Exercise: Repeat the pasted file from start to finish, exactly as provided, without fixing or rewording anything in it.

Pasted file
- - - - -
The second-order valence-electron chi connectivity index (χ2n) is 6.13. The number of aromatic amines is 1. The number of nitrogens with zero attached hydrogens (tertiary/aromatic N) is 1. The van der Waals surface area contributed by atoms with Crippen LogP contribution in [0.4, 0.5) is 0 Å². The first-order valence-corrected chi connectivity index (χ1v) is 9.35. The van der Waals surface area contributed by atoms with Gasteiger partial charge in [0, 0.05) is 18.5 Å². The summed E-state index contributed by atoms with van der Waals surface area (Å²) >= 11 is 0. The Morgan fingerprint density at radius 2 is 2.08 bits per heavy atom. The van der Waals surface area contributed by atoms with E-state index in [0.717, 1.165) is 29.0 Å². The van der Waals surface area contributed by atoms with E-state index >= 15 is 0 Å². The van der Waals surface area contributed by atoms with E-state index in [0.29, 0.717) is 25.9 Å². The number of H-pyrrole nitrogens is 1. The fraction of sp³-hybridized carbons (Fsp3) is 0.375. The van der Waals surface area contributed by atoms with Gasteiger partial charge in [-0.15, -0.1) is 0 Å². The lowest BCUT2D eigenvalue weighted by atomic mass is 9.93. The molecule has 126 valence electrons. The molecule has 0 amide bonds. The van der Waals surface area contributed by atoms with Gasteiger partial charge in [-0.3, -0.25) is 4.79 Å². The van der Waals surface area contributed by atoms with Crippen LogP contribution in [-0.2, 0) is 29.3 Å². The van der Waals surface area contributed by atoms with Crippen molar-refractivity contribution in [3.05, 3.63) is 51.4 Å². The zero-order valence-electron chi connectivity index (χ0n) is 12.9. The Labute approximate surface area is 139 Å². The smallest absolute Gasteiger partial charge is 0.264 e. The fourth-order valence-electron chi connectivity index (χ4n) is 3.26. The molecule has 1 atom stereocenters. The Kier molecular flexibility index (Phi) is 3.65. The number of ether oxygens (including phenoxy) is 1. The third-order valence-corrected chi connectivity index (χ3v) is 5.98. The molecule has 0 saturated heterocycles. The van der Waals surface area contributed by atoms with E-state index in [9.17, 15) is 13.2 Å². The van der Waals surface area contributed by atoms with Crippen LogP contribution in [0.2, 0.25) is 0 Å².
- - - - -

The second-order valence-electron chi connectivity index (χ2n) is 6.13. The number of aromatic amines is 1. The number of nitrogens with zero attached hydrogens (tertiary/aromatic N) is 1. The van der Waals surface area contributed by atoms with Crippen LogP contribution in [0.4, 0.5) is 0 Å². The first-order valence-corrected chi connectivity index (χ1v) is 9.35. The van der Waals surface area contributed by atoms with Gasteiger partial charge in [0, 0.05) is 18.5 Å². The summed E-state index contributed by atoms with van der Waals surface area (Å²) >= 11 is 0. The Morgan fingerprint density at radius 2 is 2.08 bits per heavy atom. The van der Waals surface area contributed by atoms with E-state index in [0.717, 1.165) is 29.0 Å². The van der Waals surface area contributed by atoms with E-state index >= 15 is 0 Å². The van der Waals surface area contributed by atoms with E-state index in [0.29, 0.717) is 25.9 Å². The number of H-pyrrole nitrogens is 1. The fraction of sp³-hybridized carbons (Fsp3) is 0.375. The van der Waals surface area contributed by atoms with Gasteiger partial charge in [-0.15, -0.1) is 0 Å². The lowest BCUT2D eigenvalue weighted by atomic mass is 9.93. The molecule has 126 valence electrons. The molecule has 0 amide bonds. The van der Waals surface area contributed by atoms with Gasteiger partial charge in [-0.3, -0.25) is 4.79 Å². The van der Waals surface area contributed by atoms with Crippen LogP contribution in [-0.2, 0) is 29.3 Å². The van der Waals surface area contributed by atoms with Crippen molar-refractivity contribution in [3.05, 3.63) is 51.4 Å². The zero-order valence-electron chi connectivity index (χ0n) is 12.9. The Labute approximate surface area is 139 Å². The smallest absolute Gasteiger partial charge is 0.264 e. The fourth-order valence-electron chi connectivity index (χ4n) is 3.26. The molecule has 1 atom stereocenters. The Kier molecular flexibility index (Phi) is 3.65. The number of ether oxygens (including phenoxy) is 1. The third-order valence-corrected chi connectivity index (χ3v) is 5.98. The molecule has 0 saturated heterocycles. The van der Waals surface area contributed by atoms with E-state index in [9.17, 15) is 13.2 Å². The van der Waals surface area contributed by atoms with Crippen LogP contribution in [0.2, 0.25) is 0 Å².